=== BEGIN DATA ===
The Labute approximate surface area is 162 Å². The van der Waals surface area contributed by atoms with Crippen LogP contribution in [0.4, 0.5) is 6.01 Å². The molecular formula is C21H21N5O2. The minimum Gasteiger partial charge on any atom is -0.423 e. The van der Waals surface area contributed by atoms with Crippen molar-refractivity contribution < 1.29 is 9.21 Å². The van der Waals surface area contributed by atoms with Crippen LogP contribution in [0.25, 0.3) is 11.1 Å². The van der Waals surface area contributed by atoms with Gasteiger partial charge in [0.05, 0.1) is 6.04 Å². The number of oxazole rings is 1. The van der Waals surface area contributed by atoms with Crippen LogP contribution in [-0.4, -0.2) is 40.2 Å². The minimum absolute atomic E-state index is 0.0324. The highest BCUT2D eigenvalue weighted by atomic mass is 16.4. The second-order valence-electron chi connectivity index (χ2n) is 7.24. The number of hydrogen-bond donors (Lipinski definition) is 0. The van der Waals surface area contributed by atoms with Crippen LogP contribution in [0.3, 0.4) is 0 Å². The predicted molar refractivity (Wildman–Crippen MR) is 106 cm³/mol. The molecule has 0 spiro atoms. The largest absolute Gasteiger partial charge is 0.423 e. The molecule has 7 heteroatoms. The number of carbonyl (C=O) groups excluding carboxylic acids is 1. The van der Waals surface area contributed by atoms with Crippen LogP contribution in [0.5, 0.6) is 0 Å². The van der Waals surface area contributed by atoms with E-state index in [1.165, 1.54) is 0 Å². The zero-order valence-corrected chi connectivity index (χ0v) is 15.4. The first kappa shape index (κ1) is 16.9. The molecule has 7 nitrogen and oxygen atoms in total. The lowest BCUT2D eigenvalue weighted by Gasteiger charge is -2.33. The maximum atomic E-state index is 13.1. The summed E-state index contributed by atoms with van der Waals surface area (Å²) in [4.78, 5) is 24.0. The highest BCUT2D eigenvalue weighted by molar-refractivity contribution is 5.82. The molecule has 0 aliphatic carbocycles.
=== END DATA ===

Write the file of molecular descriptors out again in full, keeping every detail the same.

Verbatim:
The Labute approximate surface area is 162 Å². The van der Waals surface area contributed by atoms with Crippen LogP contribution in [0.4, 0.5) is 6.01 Å². The molecular formula is C21H21N5O2. The minimum Gasteiger partial charge on any atom is -0.423 e. The van der Waals surface area contributed by atoms with Crippen molar-refractivity contribution < 1.29 is 9.21 Å². The van der Waals surface area contributed by atoms with Crippen LogP contribution in [0.25, 0.3) is 11.1 Å². The van der Waals surface area contributed by atoms with Gasteiger partial charge in [0.05, 0.1) is 6.04 Å². The number of oxazole rings is 1. The van der Waals surface area contributed by atoms with Crippen LogP contribution in [-0.4, -0.2) is 40.2 Å². The minimum absolute atomic E-state index is 0.0324. The highest BCUT2D eigenvalue weighted by atomic mass is 16.4. The second-order valence-electron chi connectivity index (χ2n) is 7.24. The number of hydrogen-bond donors (Lipinski definition) is 0. The van der Waals surface area contributed by atoms with Crippen LogP contribution in [0.3, 0.4) is 0 Å². The predicted molar refractivity (Wildman–Crippen MR) is 106 cm³/mol. The molecule has 0 spiro atoms. The largest absolute Gasteiger partial charge is 0.423 e. The molecule has 7 heteroatoms. The number of carbonyl (C=O) groups excluding carboxylic acids is 1. The van der Waals surface area contributed by atoms with Crippen LogP contribution in [0.5, 0.6) is 0 Å². The van der Waals surface area contributed by atoms with E-state index in [1.165, 1.54) is 0 Å². The zero-order valence-corrected chi connectivity index (χ0v) is 15.4. The first kappa shape index (κ1) is 16.9. The molecule has 7 nitrogen and oxygen atoms in total. The lowest BCUT2D eigenvalue weighted by Gasteiger charge is -2.33. The maximum atomic E-state index is 13.1. The summed E-state index contributed by atoms with van der Waals surface area (Å²) in [4.78, 5) is 24.0. The highest BCUT2D eigenvalue weighted by molar-refractivity contribution is 5.82. The molecule has 0 aliphatic carbocycles.